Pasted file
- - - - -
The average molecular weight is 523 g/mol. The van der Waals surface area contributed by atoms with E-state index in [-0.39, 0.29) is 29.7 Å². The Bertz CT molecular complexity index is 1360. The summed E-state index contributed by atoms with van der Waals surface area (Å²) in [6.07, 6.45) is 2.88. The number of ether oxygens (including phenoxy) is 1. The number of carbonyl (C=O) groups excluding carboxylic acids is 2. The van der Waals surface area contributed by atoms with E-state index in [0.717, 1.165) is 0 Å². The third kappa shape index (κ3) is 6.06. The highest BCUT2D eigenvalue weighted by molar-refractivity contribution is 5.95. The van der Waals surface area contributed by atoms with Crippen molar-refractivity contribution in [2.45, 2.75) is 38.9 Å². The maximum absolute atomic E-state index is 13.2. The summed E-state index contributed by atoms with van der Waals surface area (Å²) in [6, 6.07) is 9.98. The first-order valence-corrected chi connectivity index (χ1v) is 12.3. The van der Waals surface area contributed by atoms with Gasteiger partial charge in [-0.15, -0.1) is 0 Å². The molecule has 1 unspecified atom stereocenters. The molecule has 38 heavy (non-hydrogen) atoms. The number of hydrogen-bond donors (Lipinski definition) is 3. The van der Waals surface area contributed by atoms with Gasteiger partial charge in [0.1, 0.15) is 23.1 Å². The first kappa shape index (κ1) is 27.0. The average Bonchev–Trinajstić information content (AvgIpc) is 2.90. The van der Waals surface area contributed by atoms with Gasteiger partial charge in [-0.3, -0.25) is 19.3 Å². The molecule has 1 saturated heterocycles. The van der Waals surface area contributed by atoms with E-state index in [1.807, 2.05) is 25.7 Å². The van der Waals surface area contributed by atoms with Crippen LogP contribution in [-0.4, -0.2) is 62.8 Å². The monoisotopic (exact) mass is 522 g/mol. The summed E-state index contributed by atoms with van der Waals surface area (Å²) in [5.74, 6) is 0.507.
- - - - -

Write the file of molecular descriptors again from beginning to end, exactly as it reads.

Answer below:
The average molecular weight is 523 g/mol. The van der Waals surface area contributed by atoms with E-state index in [-0.39, 0.29) is 29.7 Å². The Bertz CT molecular complexity index is 1360. The summed E-state index contributed by atoms with van der Waals surface area (Å²) in [6.07, 6.45) is 2.88. The number of ether oxygens (including phenoxy) is 1. The number of carbonyl (C=O) groups excluding carboxylic acids is 2. The van der Waals surface area contributed by atoms with E-state index in [0.717, 1.165) is 0 Å². The third kappa shape index (κ3) is 6.06. The highest BCUT2D eigenvalue weighted by molar-refractivity contribution is 5.95. The van der Waals surface area contributed by atoms with Crippen molar-refractivity contribution in [2.45, 2.75) is 38.9 Å². The maximum absolute atomic E-state index is 13.2. The summed E-state index contributed by atoms with van der Waals surface area (Å²) in [6, 6.07) is 9.98. The first-order valence-corrected chi connectivity index (χ1v) is 12.3. The van der Waals surface area contributed by atoms with Gasteiger partial charge in [-0.15, -0.1) is 0 Å². The molecule has 1 unspecified atom stereocenters. The molecule has 38 heavy (non-hydrogen) atoms. The number of hydrogen-bond donors (Lipinski definition) is 3. The van der Waals surface area contributed by atoms with Gasteiger partial charge in [0.1, 0.15) is 23.1 Å². The first kappa shape index (κ1) is 27.0. The average Bonchev–Trinajstić information content (AvgIpc) is 2.90. The van der Waals surface area contributed by atoms with Gasteiger partial charge in [-0.3, -0.25) is 19.3 Å². The molecule has 1 saturated heterocycles. The van der Waals surface area contributed by atoms with E-state index in [1.807, 2.05) is 25.7 Å². The van der Waals surface area contributed by atoms with Crippen LogP contribution in [-0.4, -0.2) is 62.8 Å². The monoisotopic (exact) mass is 522 g/mol. The summed E-state index contributed by atoms with van der Waals surface area (Å²) in [5.74, 6) is 0.507.